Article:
• Conference poster and handout — again, generated from the exact same source

4 how much does LATEX cost and where do I get it?

First of all, you will be happy to hear that LATEX is free!

You can get LATEX in various ways. The easiest way nowadays is to download it from the internet. One slightly tricky thing about LATEX is that there are several different distributions of it. Since it is open-source software, and since it is composed of many different classes, packages, and extensions, different people have made different distributions of it, including what they think to be the most commonly used packages. There are also some operating specific distributions. Fortunately, LATEX runs on just about every operating system possible. Some of the most common distributions are miktex and tetex. Various distributions, as well as numerous packages are available on http://ctan.org (The Comprehensive TEX Archive Network)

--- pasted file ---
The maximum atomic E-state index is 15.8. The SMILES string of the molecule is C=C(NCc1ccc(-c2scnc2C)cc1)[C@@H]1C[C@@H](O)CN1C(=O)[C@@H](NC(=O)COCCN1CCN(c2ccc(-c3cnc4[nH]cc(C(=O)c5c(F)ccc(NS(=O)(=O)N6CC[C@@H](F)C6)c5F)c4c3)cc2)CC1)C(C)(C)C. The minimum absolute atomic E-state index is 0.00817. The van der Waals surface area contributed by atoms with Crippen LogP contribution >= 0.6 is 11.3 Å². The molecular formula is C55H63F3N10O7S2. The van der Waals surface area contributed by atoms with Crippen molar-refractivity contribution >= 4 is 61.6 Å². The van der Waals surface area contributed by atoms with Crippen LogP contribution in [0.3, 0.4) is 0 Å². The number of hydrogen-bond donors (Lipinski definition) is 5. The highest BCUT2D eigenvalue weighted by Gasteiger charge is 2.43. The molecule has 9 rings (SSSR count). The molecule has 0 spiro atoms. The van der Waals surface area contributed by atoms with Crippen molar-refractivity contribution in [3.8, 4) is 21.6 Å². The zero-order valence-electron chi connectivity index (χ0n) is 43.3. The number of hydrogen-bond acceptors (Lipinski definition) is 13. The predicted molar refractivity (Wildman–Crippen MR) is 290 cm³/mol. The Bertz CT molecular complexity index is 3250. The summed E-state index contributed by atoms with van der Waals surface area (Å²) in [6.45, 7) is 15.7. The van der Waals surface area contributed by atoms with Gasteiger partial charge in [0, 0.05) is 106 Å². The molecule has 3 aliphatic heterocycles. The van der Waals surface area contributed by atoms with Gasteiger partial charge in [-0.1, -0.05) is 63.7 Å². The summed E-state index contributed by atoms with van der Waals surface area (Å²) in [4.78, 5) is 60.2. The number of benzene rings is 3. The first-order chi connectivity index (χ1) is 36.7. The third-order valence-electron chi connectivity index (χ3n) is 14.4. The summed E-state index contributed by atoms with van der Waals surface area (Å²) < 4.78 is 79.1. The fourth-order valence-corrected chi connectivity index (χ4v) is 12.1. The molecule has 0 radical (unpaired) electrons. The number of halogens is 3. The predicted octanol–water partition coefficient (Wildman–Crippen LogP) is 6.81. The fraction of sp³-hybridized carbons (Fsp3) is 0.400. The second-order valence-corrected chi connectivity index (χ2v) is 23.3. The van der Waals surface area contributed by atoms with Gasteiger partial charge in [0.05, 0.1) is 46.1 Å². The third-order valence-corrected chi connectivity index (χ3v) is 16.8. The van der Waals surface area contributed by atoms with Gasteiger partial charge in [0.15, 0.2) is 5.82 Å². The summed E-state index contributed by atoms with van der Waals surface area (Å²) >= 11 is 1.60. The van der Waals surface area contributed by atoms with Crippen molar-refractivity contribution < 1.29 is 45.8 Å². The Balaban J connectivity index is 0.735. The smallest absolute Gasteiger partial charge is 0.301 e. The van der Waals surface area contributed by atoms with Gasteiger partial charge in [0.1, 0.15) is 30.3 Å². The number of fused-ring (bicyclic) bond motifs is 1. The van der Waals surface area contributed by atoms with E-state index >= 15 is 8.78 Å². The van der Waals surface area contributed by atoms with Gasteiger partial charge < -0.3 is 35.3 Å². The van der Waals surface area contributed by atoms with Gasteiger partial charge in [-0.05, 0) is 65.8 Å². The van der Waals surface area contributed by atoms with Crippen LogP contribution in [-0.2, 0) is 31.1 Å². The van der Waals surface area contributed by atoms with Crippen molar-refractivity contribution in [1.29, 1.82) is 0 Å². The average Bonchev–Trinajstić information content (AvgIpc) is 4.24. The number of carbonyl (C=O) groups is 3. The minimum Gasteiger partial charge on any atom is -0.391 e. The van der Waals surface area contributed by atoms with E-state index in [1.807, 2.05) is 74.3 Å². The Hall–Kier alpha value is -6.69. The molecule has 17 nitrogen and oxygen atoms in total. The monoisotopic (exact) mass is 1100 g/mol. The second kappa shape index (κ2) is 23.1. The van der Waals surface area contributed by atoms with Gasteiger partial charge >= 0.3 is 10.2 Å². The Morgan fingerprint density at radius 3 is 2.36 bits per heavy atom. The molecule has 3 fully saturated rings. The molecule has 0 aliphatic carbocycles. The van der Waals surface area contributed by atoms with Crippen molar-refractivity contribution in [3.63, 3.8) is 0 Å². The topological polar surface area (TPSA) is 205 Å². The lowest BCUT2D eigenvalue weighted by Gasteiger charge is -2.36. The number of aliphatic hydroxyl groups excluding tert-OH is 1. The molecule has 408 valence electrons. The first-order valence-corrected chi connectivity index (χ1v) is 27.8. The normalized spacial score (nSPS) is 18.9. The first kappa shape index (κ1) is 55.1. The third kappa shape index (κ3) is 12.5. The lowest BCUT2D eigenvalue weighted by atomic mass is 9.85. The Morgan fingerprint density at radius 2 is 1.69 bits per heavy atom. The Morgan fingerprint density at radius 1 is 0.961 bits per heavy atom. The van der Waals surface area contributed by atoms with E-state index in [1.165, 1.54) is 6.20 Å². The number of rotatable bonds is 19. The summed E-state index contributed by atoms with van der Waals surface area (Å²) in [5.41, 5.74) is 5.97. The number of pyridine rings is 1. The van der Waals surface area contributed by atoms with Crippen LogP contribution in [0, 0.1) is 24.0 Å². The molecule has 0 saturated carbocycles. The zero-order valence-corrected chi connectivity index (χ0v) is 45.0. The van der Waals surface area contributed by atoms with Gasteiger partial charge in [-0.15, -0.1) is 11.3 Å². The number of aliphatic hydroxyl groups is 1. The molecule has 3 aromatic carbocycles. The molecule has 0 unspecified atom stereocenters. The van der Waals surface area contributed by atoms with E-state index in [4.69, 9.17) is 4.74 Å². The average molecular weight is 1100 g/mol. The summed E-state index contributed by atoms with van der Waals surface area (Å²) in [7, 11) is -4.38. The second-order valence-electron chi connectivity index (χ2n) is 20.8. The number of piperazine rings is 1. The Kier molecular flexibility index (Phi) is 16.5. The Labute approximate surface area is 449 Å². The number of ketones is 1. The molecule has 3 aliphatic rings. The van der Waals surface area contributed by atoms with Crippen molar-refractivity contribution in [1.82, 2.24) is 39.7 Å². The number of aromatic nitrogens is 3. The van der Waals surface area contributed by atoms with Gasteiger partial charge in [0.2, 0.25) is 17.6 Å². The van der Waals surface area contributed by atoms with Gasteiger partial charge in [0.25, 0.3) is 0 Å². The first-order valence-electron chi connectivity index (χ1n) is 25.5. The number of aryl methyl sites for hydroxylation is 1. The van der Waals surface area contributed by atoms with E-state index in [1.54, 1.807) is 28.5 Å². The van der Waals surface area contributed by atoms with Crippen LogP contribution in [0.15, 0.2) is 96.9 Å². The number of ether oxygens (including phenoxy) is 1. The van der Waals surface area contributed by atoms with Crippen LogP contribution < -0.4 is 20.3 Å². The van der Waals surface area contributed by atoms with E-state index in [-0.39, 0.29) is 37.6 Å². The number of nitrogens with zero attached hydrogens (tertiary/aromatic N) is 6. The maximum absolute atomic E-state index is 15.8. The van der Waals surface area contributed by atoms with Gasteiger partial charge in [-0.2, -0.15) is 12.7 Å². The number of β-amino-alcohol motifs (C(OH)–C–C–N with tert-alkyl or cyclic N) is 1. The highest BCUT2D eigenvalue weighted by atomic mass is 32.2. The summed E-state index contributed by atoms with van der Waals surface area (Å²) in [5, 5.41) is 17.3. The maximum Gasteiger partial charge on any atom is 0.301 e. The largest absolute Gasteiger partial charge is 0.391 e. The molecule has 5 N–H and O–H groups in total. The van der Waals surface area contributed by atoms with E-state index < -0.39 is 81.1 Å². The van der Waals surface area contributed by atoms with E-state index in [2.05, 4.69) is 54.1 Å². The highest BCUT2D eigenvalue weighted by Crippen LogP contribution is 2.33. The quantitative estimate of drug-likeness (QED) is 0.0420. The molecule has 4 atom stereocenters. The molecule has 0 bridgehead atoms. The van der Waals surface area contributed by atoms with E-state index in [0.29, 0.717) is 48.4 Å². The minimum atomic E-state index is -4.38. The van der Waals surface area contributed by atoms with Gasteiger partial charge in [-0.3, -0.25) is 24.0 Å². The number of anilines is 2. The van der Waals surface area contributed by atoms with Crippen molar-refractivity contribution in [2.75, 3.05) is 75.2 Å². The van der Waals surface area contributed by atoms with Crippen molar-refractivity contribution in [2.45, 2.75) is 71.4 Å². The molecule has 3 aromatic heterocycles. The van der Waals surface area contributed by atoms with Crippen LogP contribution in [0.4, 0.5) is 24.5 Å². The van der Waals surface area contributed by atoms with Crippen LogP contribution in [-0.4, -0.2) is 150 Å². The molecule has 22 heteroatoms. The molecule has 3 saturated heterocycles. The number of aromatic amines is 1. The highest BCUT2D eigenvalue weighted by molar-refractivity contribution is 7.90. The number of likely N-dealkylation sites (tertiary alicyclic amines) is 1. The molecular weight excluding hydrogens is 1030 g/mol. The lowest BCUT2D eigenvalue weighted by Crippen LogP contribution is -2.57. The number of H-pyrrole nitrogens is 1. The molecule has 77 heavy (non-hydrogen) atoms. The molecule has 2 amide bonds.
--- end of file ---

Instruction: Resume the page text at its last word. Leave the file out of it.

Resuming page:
5 Postscript — Why I am writing this?

I considered addressing this question at the beginning of this document, but for reasons soon to be clear, I decided it was more appropriate at the end. So why I am writing about this? There are lots of other people in the world who have written very similar documents, some of which I find very helpful and compelling, some of which are markedly less compelling. I was inspired to write this document by one of the less compelling documents I read recently which was linked to by http://reddit.com (a sort of news aggregating website). This article started off by talking about how if one is in academia, one may have tried to get some articles available only in some cryptic format like .dvi or .ps, and by the end was trying to convince people that they should learn LATEX. I think that this is a terrible approach to convince someone to learn something new. I think it is a better to start off with a positive attitude, and jump right into the meat of the matter. For this very reason, I decided to express my disappointment with the aforementioned article at the end of this one, instead of the beginning.

I hope that this document has inspired a few people to learn LATEX and to start writing well-structured documents, and start focusing on content, and keeping the format separate.